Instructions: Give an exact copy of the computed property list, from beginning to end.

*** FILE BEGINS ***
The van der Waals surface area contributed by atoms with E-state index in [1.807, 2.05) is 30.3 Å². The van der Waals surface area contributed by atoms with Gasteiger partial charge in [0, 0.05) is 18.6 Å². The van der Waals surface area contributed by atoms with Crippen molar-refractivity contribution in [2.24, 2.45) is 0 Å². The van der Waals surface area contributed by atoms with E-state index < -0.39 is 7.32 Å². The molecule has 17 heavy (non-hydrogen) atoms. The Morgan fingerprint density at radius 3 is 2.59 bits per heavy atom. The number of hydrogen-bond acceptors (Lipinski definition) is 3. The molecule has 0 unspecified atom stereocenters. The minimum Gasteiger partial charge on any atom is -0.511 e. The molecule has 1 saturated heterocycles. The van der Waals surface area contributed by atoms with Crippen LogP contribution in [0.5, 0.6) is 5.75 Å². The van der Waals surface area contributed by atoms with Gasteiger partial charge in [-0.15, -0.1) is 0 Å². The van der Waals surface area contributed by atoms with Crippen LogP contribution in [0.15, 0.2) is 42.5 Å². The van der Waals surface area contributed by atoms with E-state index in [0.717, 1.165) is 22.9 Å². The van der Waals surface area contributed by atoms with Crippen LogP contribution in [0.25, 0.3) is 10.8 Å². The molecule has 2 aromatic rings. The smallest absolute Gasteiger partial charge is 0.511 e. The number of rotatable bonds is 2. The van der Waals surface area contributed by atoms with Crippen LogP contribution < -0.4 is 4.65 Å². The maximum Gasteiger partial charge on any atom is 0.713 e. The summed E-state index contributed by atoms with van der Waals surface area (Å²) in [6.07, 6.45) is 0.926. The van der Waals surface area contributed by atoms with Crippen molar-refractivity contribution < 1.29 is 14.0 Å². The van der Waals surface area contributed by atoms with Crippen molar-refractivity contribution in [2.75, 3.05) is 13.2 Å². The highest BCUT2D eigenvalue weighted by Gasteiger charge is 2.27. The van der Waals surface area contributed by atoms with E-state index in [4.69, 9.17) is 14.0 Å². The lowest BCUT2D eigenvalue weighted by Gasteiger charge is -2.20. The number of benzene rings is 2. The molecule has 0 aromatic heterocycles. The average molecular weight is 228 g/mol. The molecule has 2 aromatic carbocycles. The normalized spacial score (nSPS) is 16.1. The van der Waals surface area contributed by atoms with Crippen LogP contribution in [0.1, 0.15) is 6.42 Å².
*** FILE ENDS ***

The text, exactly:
The van der Waals surface area contributed by atoms with E-state index in [1.807, 2.05) is 30.3 Å². The van der Waals surface area contributed by atoms with Gasteiger partial charge in [0, 0.05) is 18.6 Å². The van der Waals surface area contributed by atoms with Crippen molar-refractivity contribution in [2.24, 2.45) is 0 Å². The van der Waals surface area contributed by atoms with E-state index < -0.39 is 7.32 Å². The molecule has 17 heavy (non-hydrogen) atoms. The Morgan fingerprint density at radius 3 is 2.59 bits per heavy atom. The number of hydrogen-bond acceptors (Lipinski definition) is 3. The molecule has 0 unspecified atom stereocenters. The minimum Gasteiger partial charge on any atom is -0.511 e. The molecule has 1 saturated heterocycles. The van der Waals surface area contributed by atoms with Crippen LogP contribution in [0.5, 0.6) is 5.75 Å². The van der Waals surface area contributed by atoms with Gasteiger partial charge in [-0.15, -0.1) is 0 Å². The van der Waals surface area contributed by atoms with Crippen LogP contribution in [0.15, 0.2) is 42.5 Å². The van der Waals surface area contributed by atoms with E-state index in [0.717, 1.165) is 22.9 Å². The van der Waals surface area contributed by atoms with Crippen LogP contribution in [0.25, 0.3) is 10.8 Å². The molecule has 2 aromatic rings. The smallest absolute Gasteiger partial charge is 0.511 e. The number of rotatable bonds is 2. The van der Waals surface area contributed by atoms with Crippen LogP contribution < -0.4 is 4.65 Å². The maximum Gasteiger partial charge on any atom is 0.713 e. The summed E-state index contributed by atoms with van der Waals surface area (Å²) in [6.07, 6.45) is 0.926. The van der Waals surface area contributed by atoms with Crippen molar-refractivity contribution < 1.29 is 14.0 Å². The van der Waals surface area contributed by atoms with Crippen molar-refractivity contribution in [2.75, 3.05) is 13.2 Å². The highest BCUT2D eigenvalue weighted by Gasteiger charge is 2.27. The van der Waals surface area contributed by atoms with E-state index in [4.69, 9.17) is 14.0 Å². The lowest BCUT2D eigenvalue weighted by Gasteiger charge is -2.20. The number of benzene rings is 2. The molecule has 0 aromatic heterocycles. The average molecular weight is 228 g/mol. The molecule has 2 aromatic carbocycles. The normalized spacial score (nSPS) is 16.1. The van der Waals surface area contributed by atoms with Crippen LogP contribution in [0.1, 0.15) is 6.42 Å².